Cueto's layoff doesn't bother Baker

Posted: October 09, 2010

Johnny Cueto hasn't thrown a baseball in anger since Sept. 29, but Cincinnati manager Dusty Baker expressed no concern that the righthander would be affected by the long layoff when he takes the mound Sunday against the Phillies in Game 3 of the National League division series at Great American Ball Park.

"He's learned how to get his work in in the bullpen," Baker said before Game 2 Friday at Citizens Bank Park. "He works hard. He runs a lot. Even though he's still very young and hasn't been here very long, he really knows himself and he knows his body. So I think he'll be outstanding when we get back home."

Cueto, 24, pitched well in his two starts against the Phillies this season, allowing two earned runs over 15 innings. He picked up a 7-3 win at Citizens Bank Park June 28 by holding the Phillies to one run over eight innings. He had a no-decision July 8 in Cincinnati despite going seven innings and giving up two runs, one earned, in the Phillies' 4-3 win in 12 innings.

Morgan's impact

Named as a special adviser to the Reds in April, Joe Morgan was in the Cincinnati clubhouse Wednesday dispensing advice on how to handle the demands of postseason baseball.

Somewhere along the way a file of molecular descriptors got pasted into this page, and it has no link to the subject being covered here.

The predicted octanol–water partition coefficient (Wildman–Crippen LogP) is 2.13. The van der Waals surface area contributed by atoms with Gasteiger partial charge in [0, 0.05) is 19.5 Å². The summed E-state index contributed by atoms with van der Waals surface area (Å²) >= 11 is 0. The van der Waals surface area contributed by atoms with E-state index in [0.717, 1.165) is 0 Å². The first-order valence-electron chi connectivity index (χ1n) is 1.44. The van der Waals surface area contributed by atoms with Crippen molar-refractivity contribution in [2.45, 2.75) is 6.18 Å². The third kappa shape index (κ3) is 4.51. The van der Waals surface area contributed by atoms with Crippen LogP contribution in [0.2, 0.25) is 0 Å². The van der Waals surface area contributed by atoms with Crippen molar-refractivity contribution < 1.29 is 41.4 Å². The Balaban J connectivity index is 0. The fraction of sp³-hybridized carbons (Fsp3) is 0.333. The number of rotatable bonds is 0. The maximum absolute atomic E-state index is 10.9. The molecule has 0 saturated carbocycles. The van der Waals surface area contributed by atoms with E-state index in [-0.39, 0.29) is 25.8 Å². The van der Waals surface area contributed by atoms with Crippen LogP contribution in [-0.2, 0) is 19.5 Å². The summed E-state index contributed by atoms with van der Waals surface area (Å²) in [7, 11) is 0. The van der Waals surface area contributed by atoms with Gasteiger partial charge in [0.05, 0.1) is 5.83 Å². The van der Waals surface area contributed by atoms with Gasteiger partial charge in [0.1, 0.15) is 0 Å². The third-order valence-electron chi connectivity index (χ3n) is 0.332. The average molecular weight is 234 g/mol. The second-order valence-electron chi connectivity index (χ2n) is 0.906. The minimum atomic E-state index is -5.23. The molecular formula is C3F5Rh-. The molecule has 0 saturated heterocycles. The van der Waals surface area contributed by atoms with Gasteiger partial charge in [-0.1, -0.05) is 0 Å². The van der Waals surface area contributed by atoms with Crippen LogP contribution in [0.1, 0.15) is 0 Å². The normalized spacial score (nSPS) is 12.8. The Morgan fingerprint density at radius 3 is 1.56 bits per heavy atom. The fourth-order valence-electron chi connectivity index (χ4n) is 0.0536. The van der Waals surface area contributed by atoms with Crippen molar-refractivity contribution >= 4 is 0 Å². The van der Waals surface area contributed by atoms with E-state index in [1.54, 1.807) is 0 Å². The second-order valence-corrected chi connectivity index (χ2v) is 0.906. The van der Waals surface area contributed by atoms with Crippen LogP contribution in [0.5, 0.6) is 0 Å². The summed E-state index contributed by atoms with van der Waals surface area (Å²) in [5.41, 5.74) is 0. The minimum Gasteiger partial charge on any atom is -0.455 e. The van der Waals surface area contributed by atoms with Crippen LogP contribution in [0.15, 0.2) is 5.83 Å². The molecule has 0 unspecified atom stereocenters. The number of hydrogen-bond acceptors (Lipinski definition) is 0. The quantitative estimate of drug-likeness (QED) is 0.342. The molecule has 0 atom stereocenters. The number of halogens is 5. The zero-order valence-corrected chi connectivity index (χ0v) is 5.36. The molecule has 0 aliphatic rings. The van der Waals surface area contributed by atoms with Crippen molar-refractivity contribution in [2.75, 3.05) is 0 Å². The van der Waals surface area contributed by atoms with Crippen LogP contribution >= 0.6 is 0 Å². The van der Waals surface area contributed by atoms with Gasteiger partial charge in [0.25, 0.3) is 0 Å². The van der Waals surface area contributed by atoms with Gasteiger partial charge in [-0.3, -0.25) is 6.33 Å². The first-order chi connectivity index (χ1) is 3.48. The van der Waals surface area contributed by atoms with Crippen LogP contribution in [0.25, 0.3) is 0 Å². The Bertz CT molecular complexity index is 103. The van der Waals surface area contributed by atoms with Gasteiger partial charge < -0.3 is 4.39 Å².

"It's an honor," said second baseman Brandon Phillips, who homered, singled, and doubled in his first three at-bats Friday against Roy Oswalt. "A Hall of Famer, back with the same team he played for, you know, just having him around and going around, talking to certain people about key situations. It's not about what you did during the regular season, it's about what you do right now."

Morgan's duties include assisting in player development and organizational philosophy. His playing career lasted 22 seasons, including eight with the Reds from 1972 to '79 - the era of the Big Red Machine. He was with the Phillies in 1983.

Extra bases

Baker said the boisterous Phillies crowd had no impact on the Reds in Game 1. The problem was the tall righthander on the mound. "I don't think we were affected at all by this crowd. We were affected by Doc Halladay," he said. "And Doc affected the crowd. That's how it went." . . . Shortstop Orlando Cabrera left Friday's game in the fifth inning after aggravating an injury to his left side. After Halladay's no-hitter, Cabrera said the righthander was helped by what he considered a generous strike zone by home-plate umpire John Hirschbeck. In return, Cabrera was booed when he stepped to the plate.


Contact staff writer Ray Parrillo at 215-854-2743 or rparrillo@phillynews.com.

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